"No, they came to me through Strategic Services, another client."
"I certainly know who they are. I'd love to work there."
"Maybe you should meet their CEO, Mike Freeman."
"Love to. Will you introduce me?"
"It's the least I can do after all you've done for me."
She laughed aloud at that. "You're right."
They finished their dinner, sent the tray back downstairs, and made love again.
Crane stayed the night, and in the morning Stone put her in a cab. “I had a lovely evening and night,” she said.
“Would you like to try for that again this evening? There’s a cocktail party, and then we can get some dinner.”
“I’ll pick you up at seven. Where do you live?”
“Five-seventy Park. How shall I dress?”
“You’re a better judge of that than I. I’ll wear a suit.”
“See you at seven.” They kissed, and he closed the door.
“Well,” Joan said as he came into his office. “You have a rosy glow. Your insurance adjustment must have gone well.”
“My claim will be forwarded with the adjuster’s approval.”
Joan grinned. “I take it undue influence may have been brought to bear.”
“Kindly shut up and go to work,” he said. Joan was always interested in his sex life.
“Yes, sir!” She vanished.
Stone sat down and found himself reintroduced to the paperwork of Mrs. and Mr. Jack Coulter. He reread his memo to Tax and Finance and decided he had covered all the bases. "Joan!" he yelled.
She came back into his office. "We have this newfangled thing called a buzzer," she said.
"You need the exercise," he reposted. He scooped up the papers on his desk and handed them to her. Sort these into some sort of sane filings. I'll e-mail you my memo to Tax and Finance, and you can messenger the lot over to them."
She hefted the stack of paper. "Feels like a major new client, if we're starting at this weight."
"I believe that will be the case. Your experience with my file should be of use. You might use that as a template."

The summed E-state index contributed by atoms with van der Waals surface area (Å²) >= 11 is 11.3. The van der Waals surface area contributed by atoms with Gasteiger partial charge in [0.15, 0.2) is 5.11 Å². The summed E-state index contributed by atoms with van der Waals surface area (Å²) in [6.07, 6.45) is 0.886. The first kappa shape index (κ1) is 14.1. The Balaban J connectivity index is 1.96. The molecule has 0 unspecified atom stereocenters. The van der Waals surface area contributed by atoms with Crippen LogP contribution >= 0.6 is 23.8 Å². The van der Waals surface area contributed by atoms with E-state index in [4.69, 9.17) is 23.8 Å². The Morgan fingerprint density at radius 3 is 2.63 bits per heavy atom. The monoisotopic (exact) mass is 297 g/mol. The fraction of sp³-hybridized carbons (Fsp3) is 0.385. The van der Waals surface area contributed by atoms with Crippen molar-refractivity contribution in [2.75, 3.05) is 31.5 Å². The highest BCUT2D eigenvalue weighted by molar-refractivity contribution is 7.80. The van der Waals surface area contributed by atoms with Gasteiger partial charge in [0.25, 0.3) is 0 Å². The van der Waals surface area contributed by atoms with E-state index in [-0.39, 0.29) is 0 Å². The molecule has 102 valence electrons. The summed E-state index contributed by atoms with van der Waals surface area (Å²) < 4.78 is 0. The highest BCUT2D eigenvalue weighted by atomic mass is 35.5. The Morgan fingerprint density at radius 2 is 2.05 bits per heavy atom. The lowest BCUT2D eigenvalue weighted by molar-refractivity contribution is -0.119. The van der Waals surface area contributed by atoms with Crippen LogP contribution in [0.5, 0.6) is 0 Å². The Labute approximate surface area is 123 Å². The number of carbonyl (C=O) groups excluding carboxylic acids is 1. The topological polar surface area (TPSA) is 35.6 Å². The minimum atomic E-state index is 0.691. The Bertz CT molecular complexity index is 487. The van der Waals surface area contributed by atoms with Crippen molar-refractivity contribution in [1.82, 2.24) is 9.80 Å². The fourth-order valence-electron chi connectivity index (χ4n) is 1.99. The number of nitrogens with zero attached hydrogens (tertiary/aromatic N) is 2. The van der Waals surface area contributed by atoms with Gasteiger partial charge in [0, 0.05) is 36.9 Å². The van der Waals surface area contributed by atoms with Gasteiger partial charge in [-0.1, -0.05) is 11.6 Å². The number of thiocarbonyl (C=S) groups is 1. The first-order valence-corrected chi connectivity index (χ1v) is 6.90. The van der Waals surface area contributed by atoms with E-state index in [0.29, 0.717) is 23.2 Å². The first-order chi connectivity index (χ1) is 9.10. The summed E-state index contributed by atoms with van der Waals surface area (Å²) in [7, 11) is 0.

"Will do." She vanished, and after a moment, buzzed him. "See? A buzzer! Dino on one."
Stone sighed and picked up the phone. "Good morning, Chief," he said. Dino had been the new chief of detectives of the NYPD for some time now. "You and Viv going to the Strategic Services shindig tonight?"
"It's a free meal, isn't it?"
"Is it? I was thinking just cocktails."
"I can smell a free meal all the way downtown."
"Okay, I have a date. Join us for dinner, whether there or elsewhere."
"If it's free, we're there."
"Then I hope that Mike Freeman provides."
"Who's the date?"
"Somebody new. Her name is Crane Hart." He spelled it.
"Brand spanking new. I think you'll approve."
"I approved of the last one, and she stole five million bucks from you."
"Well, your judgment of women was never that great."
"How about your judgment? It wasn't my five million she stole."
"My insurance company is making me whole."
"You're a lucky bastard."
"I've been told that recently, without the bastard."
"Shall we pick you up?"
"Okay. Crane will be impressed by my pull with the department. Six-forty-five?"
''And use the siren, that always impresses my dates."
Dina's black departmental SUV rolled to a stop at the awning of 570 Park. Stone went to get Crane, while Dino trans¬ferred to the front seat, leaving his wife, Viv, to share the rear with Stone and his date.
Crane came downstairs, glowing in a simple black Armani dress with a black-and-white houndstooth jacket, topped off with a rope of pearls. They exchanged a kiss that would not disturb her lipstick.
Stone helped her into the SUV and made the introductions. “And that's Sergeant Devane at the wheel."
"Ma'am," the sergeant said.
"What have I done to need so much protection?" Crane asked as the vehicle moved off.
"You're with Stone," Dino said. "It's standard operating pro¬cedure. The department would never leave you alone in a car with him."